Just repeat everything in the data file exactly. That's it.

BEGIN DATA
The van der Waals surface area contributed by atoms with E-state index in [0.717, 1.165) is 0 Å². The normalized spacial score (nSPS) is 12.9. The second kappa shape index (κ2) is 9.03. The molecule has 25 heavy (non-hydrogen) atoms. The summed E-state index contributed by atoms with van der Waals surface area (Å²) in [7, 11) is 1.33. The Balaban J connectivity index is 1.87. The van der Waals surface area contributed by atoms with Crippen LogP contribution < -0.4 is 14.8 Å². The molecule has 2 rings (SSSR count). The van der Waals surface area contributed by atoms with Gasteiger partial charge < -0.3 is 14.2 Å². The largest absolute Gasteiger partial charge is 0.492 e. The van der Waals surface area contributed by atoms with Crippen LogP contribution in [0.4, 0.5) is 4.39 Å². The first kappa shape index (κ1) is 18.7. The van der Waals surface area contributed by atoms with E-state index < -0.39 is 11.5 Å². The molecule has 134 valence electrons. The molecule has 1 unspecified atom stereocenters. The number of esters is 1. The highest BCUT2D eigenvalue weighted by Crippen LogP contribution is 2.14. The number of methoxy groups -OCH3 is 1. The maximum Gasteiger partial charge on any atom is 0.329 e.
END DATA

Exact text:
The van der Waals surface area contributed by atoms with E-state index in [0.717, 1.165) is 0 Å². The normalized spacial score (nSPS) is 12.9. The second kappa shape index (κ2) is 9.03. The molecule has 25 heavy (non-hydrogen) atoms. The summed E-state index contributed by atoms with van der Waals surface area (Å²) in [7, 11) is 1.33. The Balaban J connectivity index is 1.87. The van der Waals surface area contributed by atoms with Crippen LogP contribution < -0.4 is 14.8 Å². The molecule has 2 rings (SSSR count). The van der Waals surface area contributed by atoms with Gasteiger partial charge < -0.3 is 14.2 Å². The largest absolute Gasteiger partial charge is 0.492 e. The van der Waals surface area contributed by atoms with Crippen LogP contribution in [0.4, 0.5) is 4.39 Å². The first kappa shape index (κ1) is 18.7. The van der Waals surface area contributed by atoms with E-state index < -0.39 is 11.5 Å². The molecule has 134 valence electrons. The molecule has 1 unspecified atom stereocenters. The number of esters is 1. The highest BCUT2D eigenvalue weighted by Crippen LogP contribution is 2.14. The number of methoxy groups -OCH3 is 1. The maximum Gasteiger partial charge on any atom is 0.329 e.